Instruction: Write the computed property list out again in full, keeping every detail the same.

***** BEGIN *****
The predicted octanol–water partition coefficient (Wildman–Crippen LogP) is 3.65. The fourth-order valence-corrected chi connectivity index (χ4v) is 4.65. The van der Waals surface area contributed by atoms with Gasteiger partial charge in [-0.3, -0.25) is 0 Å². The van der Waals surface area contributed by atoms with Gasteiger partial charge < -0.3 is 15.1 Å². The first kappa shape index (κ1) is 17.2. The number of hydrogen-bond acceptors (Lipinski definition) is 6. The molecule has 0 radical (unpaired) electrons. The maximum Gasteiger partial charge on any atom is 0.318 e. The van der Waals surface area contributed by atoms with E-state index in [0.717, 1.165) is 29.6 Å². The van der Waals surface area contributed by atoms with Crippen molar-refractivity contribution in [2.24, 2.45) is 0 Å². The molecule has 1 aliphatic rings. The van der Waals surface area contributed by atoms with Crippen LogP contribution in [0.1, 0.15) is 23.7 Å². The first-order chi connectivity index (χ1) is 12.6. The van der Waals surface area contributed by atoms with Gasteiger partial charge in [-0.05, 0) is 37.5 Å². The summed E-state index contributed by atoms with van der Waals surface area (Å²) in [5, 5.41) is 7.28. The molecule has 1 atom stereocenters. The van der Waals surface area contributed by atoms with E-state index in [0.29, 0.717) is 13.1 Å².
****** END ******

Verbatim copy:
The predicted octanol–water partition coefficient (Wildman–Crippen LogP) is 3.65. The fourth-order valence-corrected chi connectivity index (χ4v) is 4.65. The van der Waals surface area contributed by atoms with Gasteiger partial charge in [-0.3, -0.25) is 0 Å². The van der Waals surface area contributed by atoms with Gasteiger partial charge < -0.3 is 15.1 Å². The first kappa shape index (κ1) is 17.2. The number of hydrogen-bond acceptors (Lipinski definition) is 6. The molecule has 0 radical (unpaired) electrons. The maximum Gasteiger partial charge on any atom is 0.318 e. The van der Waals surface area contributed by atoms with E-state index in [0.717, 1.165) is 29.6 Å². The van der Waals surface area contributed by atoms with Crippen molar-refractivity contribution in [2.24, 2.45) is 0 Å². The molecule has 1 aliphatic rings. The van der Waals surface area contributed by atoms with Crippen LogP contribution in [0.1, 0.15) is 23.7 Å². The first-order chi connectivity index (χ1) is 12.6. The van der Waals surface area contributed by atoms with Gasteiger partial charge in [-0.05, 0) is 37.5 Å². The summed E-state index contributed by atoms with van der Waals surface area (Å²) in [5, 5.41) is 7.28. The molecule has 1 atom stereocenters. The van der Waals surface area contributed by atoms with E-state index in [0.29, 0.717) is 13.1 Å².